Belgium Church Records

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The FamilySearch moderator for Belgium is Daniel Jones.

In the period before 1795, Church records(Parochieregisters, Kerkelijke registers, Registres ecclésiastiques) are the main genealogical resource in Belgium. The main types of church records are: baptisms, marriages, burials, and confirmations. The records will be written in Latin for Catholics(the vast majority of the population, and the only legal religion before 1781), or in the local language, either Dutch, French or German. Besides the Catholic majority, there were a small number of Dutch Reformed(Nederlands Hervormde), French Reformed(Egilse Reformee) and Lutheran churches, as well as some Jews.

The earliest start in the 1500s, but in many parishes they do not start until well into the 1700s. In 1795 Civil Registration becomes the major source for births, marriages and deaths in Belgium.

Information Content[edit | edit source]

Baptisms[edit | edit source]

Catholics traditionally baptised children a few days after birth. A typical baptism record includes:

  • The name of the baptized
  • The date of baptism, and sometimes the birth date
  • The names of the parents, often including the mother's maiden name
  • The names of godparents or witnesses
  • Sometimes the residence of the parents, the relationship between witnesses and child, and whether the child was illegitimate

Always note the witnesses, as they often are a close relative such as an aunt/uncle, grandparent or an older sibling, even if it is not stated that they are related.

A Latin baptism record

Marriages[edit | edit source]

A typical marriage record includes:

  • The names of the bride and groom
  • The date of marriage
  • Whether they were single, divorced or widowed. Any previous spouses may be named
  • The witnesses to the marriage
  • Sometimes parent's names, birthplaces and residences

Marriage Contracts and Banns[edit | edit source]

  • Couples’ names
  • marriage intention dates
  • residences
  • occupations
  • witnesses’ names
  • often parents’ names and sometimes other relationships.

Burials[edit | edit source]

A typical burial record includes:

  • The name of the deceased
  • The date of burial
  • The spouse or widow of the deceased for married women, and the parent's names for children.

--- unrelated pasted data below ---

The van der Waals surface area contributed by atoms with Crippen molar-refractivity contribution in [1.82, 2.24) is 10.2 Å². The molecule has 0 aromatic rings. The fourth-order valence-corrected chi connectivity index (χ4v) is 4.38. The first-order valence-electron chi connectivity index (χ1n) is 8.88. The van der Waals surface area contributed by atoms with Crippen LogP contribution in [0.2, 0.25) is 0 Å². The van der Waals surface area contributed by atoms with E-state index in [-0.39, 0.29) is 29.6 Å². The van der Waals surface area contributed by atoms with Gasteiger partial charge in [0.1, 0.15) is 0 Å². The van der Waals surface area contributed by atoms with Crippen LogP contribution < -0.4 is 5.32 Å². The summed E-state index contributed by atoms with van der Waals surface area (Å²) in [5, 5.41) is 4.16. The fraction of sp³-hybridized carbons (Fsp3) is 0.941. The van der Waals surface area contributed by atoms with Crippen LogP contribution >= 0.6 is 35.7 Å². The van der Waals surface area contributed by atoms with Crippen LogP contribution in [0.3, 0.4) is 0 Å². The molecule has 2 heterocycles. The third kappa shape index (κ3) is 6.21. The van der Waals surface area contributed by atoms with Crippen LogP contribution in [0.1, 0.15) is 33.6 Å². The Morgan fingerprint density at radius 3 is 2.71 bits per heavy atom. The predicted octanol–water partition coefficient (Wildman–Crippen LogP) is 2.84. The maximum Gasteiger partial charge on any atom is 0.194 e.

• Sometimes additional information such as age or residence

Confirmations[edit | edit source]

Children were confirmed between the ages of 7 and 12.

  • Candidates name,
  • age
  • residence
  • father’s name.

Other Records[edit | edit source]

Church censuses, membership lists, family registers: Names of married couples, their ages or birth dates and places, sometimes marriage dates, childrens’ names, ages or birth dates, death or burial dates of children. Sometimes marriage dates and names of spouses of children are given.
Donations before death or for masses for the dead: Names of husbands and wives, and sometimes other family members.

Catholic Diocese Information[edit | edit source]

Dioceses of Belgium

Antwerpen (Anvers)
Brugge (Bruges)
Gent (Gand)
Liège (Luik)
Mechelen (Malines)
Namur (Namen)
Tournai (Doornik)

Accessing Records[edit | edit source]

Online at the State Archives[edit | edit source]

The State [i.e. Federal] Archives of Belgium/Rijksarchief in België/Les Archives de l'Etat en Belgique has images and some indexes of church records . Free registration is required to view the records The site comes in English, French, German or Dutch(see top left corner)

Most of the records are available only as images. They can be browsed here. A few have been indexed. They can be searched here. The images placed online are not necessarily the entirety of the records are available- the remaining records would need to be viewed in person at the archives. Nonetheless, the vast majority have been placed online.

GeneaKnowHow[edit | edit source]

Some church records can be found on the site Geneaknowhow, which contains many links to local genealogical websites and sources.

FamilySearch Catalog[edit | edit source]

a. Click on this link to see the Belgium page in the FamilySearch Catalog
b. Click on "Places within Belgium" and a list of towns and cities will open.
c. Click on the province. Open Places within.... that province.
d. Click on the town or city you wish to search.
e. Click on "Church Records" topic. Click on the blue links to specific record titles.
f. Choose the correct event and time period for your ancestor.
g. Some combination of these icons will appear at the far right of the film listed for the record. FHL icons.png. Clicking on the magnifying glass will take you to the index. Clicking on the camera will take you to an online digital copy of the microfilm.The microfilm image means that the film has not yet been digitized. You can view the microfilm at the Family History Library at Salt Lake City. All microfilms should be digitized by 2020.

Writing to a Catholic Priest for Church Records[edit | edit source]

When you cannot locate the records online or in a microfilm, baptism, marriage, and death records may be found by contacting or visiting local parish priests.

Write a brief request to the proper church using this address as guide replacing the information in parentheses:

Reverend Pastor
(Street address, if known: see The Catholic Directory)
(Postal code) (City)
(province), BELGIUM

Send the following:

  • Cashier’s check or international money order (in local currency) for the search fee. Usually $10.00.
  • Full name and the sex of the person sought.
  • Names of the parents, if known.
  • Approximate date and place of the event.
  • Your relationship to the person.
  • Reason for the request (family history or medical).
  • Request for a complete extract of the record

References[edit | edit source]